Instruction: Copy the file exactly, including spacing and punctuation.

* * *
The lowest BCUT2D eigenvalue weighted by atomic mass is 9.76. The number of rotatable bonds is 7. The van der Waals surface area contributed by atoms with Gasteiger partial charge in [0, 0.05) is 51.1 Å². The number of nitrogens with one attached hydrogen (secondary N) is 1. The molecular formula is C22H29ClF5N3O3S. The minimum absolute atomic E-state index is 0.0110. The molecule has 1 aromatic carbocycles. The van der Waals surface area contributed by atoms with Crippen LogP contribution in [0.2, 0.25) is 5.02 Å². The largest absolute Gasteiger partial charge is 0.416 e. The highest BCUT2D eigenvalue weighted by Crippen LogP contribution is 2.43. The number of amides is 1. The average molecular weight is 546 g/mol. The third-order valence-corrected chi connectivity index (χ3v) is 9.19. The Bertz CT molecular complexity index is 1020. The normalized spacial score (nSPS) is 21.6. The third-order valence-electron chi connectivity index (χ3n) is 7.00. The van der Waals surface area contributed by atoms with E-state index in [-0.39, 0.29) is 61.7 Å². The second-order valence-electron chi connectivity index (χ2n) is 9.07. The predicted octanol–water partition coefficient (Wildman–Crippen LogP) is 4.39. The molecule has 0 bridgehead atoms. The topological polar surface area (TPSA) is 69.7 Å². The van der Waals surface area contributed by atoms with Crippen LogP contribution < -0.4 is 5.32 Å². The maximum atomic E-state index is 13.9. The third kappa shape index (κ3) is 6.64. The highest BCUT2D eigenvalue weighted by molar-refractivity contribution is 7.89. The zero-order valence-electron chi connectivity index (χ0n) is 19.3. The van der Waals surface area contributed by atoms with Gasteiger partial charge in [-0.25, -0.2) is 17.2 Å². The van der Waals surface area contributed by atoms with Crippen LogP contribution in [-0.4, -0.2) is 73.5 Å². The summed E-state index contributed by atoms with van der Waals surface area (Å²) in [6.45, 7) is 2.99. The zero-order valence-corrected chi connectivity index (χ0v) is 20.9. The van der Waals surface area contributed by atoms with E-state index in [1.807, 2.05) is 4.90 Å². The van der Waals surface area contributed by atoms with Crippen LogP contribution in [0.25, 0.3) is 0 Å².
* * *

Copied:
The lowest BCUT2D eigenvalue weighted by atomic mass is 9.76. The number of rotatable bonds is 7. The van der Waals surface area contributed by atoms with Gasteiger partial charge in [0, 0.05) is 51.1 Å². The number of nitrogens with one attached hydrogen (secondary N) is 1. The molecular formula is C22H29ClF5N3O3S. The minimum absolute atomic E-state index is 0.0110. The molecule has 1 aromatic carbocycles. The van der Waals surface area contributed by atoms with Crippen LogP contribution in [0.2, 0.25) is 5.02 Å². The largest absolute Gasteiger partial charge is 0.416 e. The highest BCUT2D eigenvalue weighted by Crippen LogP contribution is 2.43. The number of amides is 1. The average molecular weight is 546 g/mol. The third-order valence-corrected chi connectivity index (χ3v) is 9.19. The Bertz CT molecular complexity index is 1020. The normalized spacial score (nSPS) is 21.6. The third-order valence-electron chi connectivity index (χ3n) is 7.00. The van der Waals surface area contributed by atoms with E-state index in [-0.39, 0.29) is 61.7 Å². The second-order valence-electron chi connectivity index (χ2n) is 9.07. The predicted octanol–water partition coefficient (Wildman–Crippen LogP) is 4.39. The molecule has 0 bridgehead atoms. The topological polar surface area (TPSA) is 69.7 Å². The van der Waals surface area contributed by atoms with Crippen LogP contribution < -0.4 is 5.32 Å². The maximum atomic E-state index is 13.9. The third kappa shape index (κ3) is 6.64. The highest BCUT2D eigenvalue weighted by molar-refractivity contribution is 7.89. The zero-order valence-electron chi connectivity index (χ0n) is 19.3. The van der Waals surface area contributed by atoms with Gasteiger partial charge in [-0.25, -0.2) is 17.2 Å². The van der Waals surface area contributed by atoms with Crippen LogP contribution in [-0.4, -0.2) is 73.5 Å². The summed E-state index contributed by atoms with van der Waals surface area (Å²) in [6.45, 7) is 2.99. The zero-order valence-corrected chi connectivity index (χ0v) is 20.9. The van der Waals surface area contributed by atoms with E-state index in [1.807, 2.05) is 4.90 Å². The van der Waals surface area contributed by atoms with Crippen LogP contribution in [0.25, 0.3) is 0 Å².